As is to be expected, people are rushing to Mantel’s defense saying the article quoted her out of context, as of course it has. The Daily Mail does make a rather vague reference to Mantel’s original article half-way through or so;
This is an excellent addition to my dragon’s-hoard of books, which I was very pleased to find today. Considering I have just finished re-reading His Dark Materials it was nice timing. This is the first omnibus edition of the trilogy from 2001. It has my favourite cover art featuring the Alethiometer.
I am still suffering some severe Hobbit-fever.
Of course January usually begins with Tolkien for me, and I’ve finished my yearly read of Lord of the Rings and The Hobbit. This year for the first time I’ve gone straight into further reading, and a few days ago I finished reading The Silmarillion for the first time in many, many years (and seemingly no less difficult than the first time I read it). Last year I painstakingly collected the massive 12-part-plus-index History of Middle Earth, plus the two-part History of the Hobbit to add to my collection. After checking out an article from the Tolkien Library on Recommended Reading Order I’ve decided to continue on with Unfinished Tales and The Book of Lost Tales part One and Two for this month.
“I am in fact, a hobbit in all but size” J.R.R Tolkien
I have been enjoying a rather Hobbity holiday. This is usually the time of the year I start reading Lord of the Rings, and watching the movies (my new Blu Ray boxed set this year) but I don’t always read The Hobbit before I start LOTR, in fact I will usually read it later. Having read it directly before I started Fellowship of the Ring I was able to enjoy it more as a prequel, more than usual in any case. I sometimes forget the references to Dale and the Mountain during Bilbo’s birthday party, the last chapter in The Lord of the Rings in which we are still allowed to be children.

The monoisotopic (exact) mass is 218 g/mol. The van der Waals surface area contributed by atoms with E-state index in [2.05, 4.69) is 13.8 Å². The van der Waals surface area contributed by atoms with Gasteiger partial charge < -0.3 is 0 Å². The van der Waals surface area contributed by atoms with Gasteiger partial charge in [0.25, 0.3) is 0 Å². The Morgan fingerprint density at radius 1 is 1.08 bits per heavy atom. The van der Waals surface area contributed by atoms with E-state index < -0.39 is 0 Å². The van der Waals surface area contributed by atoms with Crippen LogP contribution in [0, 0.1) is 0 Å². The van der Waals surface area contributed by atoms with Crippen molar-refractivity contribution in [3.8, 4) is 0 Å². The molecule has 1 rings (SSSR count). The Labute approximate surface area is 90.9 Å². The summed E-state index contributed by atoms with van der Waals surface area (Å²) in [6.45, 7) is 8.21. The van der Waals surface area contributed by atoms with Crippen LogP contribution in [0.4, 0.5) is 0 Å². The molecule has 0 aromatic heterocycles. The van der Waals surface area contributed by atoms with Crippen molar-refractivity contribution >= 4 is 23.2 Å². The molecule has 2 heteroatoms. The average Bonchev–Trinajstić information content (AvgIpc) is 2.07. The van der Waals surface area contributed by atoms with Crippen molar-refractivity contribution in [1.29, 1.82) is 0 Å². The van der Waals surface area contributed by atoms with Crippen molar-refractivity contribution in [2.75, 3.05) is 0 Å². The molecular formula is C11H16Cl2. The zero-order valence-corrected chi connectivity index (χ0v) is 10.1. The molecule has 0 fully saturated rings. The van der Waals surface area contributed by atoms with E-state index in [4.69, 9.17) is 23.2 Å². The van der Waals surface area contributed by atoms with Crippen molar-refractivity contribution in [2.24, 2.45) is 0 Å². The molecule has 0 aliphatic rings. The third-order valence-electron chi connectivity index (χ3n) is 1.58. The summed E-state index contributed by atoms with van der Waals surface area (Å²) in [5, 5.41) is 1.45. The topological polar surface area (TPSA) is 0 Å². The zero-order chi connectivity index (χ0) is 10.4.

There is a good reason why there hasn’t been a book review for two weeks, and that’s because I haven’t managed to finish my book. It is an excellent book, by the way (still reading A Confusion of Princes). But I’ve been glued to the computer trying to set up a new website with the crap-cart-I-shall-not-name which has drained the life out of me, and if I have been managing to finish before 5 a.m I have been watching Big Bang Theory with Craig. And not reading. It’s appalling. Even more appalling is the fact that almost two weeks of working on this cart and I’m about to ditch it for another one.